Marrying artisan with mainstream
Just came back from visiting Fannie May’s manufacturing facility in North Canton, Ohio, yesterday, which afforded me the opportunity to chat with Terry Mitchell, president of Fannie May Confections Brand, part of 1-800-Flowers, and Norman Love, head of Norman Love Confections and one of America’s elite chocolatiers and pastry chefs.
Last year, Fannie May and Norman Love decided to team up together and produce a line of ultra-premium chocolates under the FM Artisan by Norman Love brand. The new pralines, which come in four- 12- and 25-count boxes and range from $9.99 to $49.99, are stunning in both appearance and taste.
Upon first hearing that news last October, I’m sure that many within the confectionery industry raised their eyebrows. First thoughts for some…strange bedfellows, indeed.
I mean, how does one reconcile a consumer group steeped in Pixies, Trinidads and Meltaways make the leap to edible art?
And even though I was surprised by the announcement, I thought the alliance made great sense. Who else to transition a loyal consumer group to America’s ongoing chocolate renaissance but Fannie May?
Anyone who recalls the unfortunate bankruptcy of Fannie May and their eventual resurrection by Alpine Confections ― thank you Dave Taiclet and Taz Murray ― remembers the love and loyalty Chicagoans and Midwesterners displayed when the company reopened its first store in Chicagoland and then later the flagship shop on Michigan and Wacker.
As Allan Petrik, coo and keeper of the Fannie May flame, pointed out, the line stretched three blocks for that grand opening in downtown Chicago. Granted, they were handing out free 1 lb. boxes of candies to the first 500, but you can’t buy such devotion.
Moreover, it runs both ways. As Petrik explained, even though the line exceeded the 500 giveaways planned by the company, no one who waited in line walked away from the store without free candy.
Hence, here comes Norman Love. Having had the occasion to interview him when he was a visiting instructor at the French Pastry School several years ago, I was able to capture a sense of the man’s passion and dedication to perfection that one only occasionally stumbles upon.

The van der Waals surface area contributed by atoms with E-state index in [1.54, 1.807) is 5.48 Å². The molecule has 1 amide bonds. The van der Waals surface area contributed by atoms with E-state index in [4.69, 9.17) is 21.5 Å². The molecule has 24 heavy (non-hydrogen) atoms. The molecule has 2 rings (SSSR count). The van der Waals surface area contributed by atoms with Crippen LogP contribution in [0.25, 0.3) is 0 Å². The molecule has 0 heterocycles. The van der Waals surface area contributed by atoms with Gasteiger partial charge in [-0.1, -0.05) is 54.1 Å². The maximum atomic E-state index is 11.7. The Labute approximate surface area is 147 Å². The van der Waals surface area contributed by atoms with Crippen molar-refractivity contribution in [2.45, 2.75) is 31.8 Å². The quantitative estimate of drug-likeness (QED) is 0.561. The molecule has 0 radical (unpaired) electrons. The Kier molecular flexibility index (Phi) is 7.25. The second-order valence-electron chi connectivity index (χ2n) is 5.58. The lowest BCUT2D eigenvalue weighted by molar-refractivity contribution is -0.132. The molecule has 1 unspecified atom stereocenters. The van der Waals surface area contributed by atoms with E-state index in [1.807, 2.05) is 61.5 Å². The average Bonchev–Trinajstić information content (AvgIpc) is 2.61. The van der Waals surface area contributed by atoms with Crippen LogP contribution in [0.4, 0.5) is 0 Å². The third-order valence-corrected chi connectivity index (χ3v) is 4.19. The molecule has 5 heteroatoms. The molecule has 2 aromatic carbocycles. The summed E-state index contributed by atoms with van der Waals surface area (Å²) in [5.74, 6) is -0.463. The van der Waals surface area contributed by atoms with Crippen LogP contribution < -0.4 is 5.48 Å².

In reconstructing the events that lead to Mitchell and Love coming together – and no, I won‘t give away all the details here, look for the complete story in our upcoming May issue at the Sweets and Snacks Show in Chicago ― it’s amazing to hear how both men had the vision to see beyond traditional industry and business structures and become trailblazers.
Granted, in Europe you have several chocolate companies that have an artisanal component as part of the makeup. Less so in America. In our discussions, it’s clear that Norman Love looks to provide the traditional Fannie May consumer a bridge to exploring artisanal confections. He’s doing so by creating familiar flavors in an unfamiliar manner, whereby chocolate shells shine with a gem-like brilliance, where flavors such as lemonade and chocolate-dipped strawberry reawaken smells and senses that connect grandmothers to granddaughters, first-generation immigrants with Millennials.
Mitchell, on his end, understands that for the Fannie May brand to grow and evolve, it must takes its legacy to another level. In doing so, he offers the consumer choices, which as any modern marketer can tell you, is what multichannel retailing is all about.
In our May cover story, you read about the dedication of both men, one a perfectionist, the other a pragmatist, to bring this marriage about. Having seen the kitchen and the crew in action, lead by another pastry chef extraordinaire, Elliott Callahan, a former protégé of Love, it’s a joy to see this union geared up to make an impact on the landscape of chocolate here in the United States.
A bit over the top, you say? I don’t think so. But let me know after reading over our cover story in May. In the interim, try some of the FM Artisan by Norman Love pralines to get you in the mood.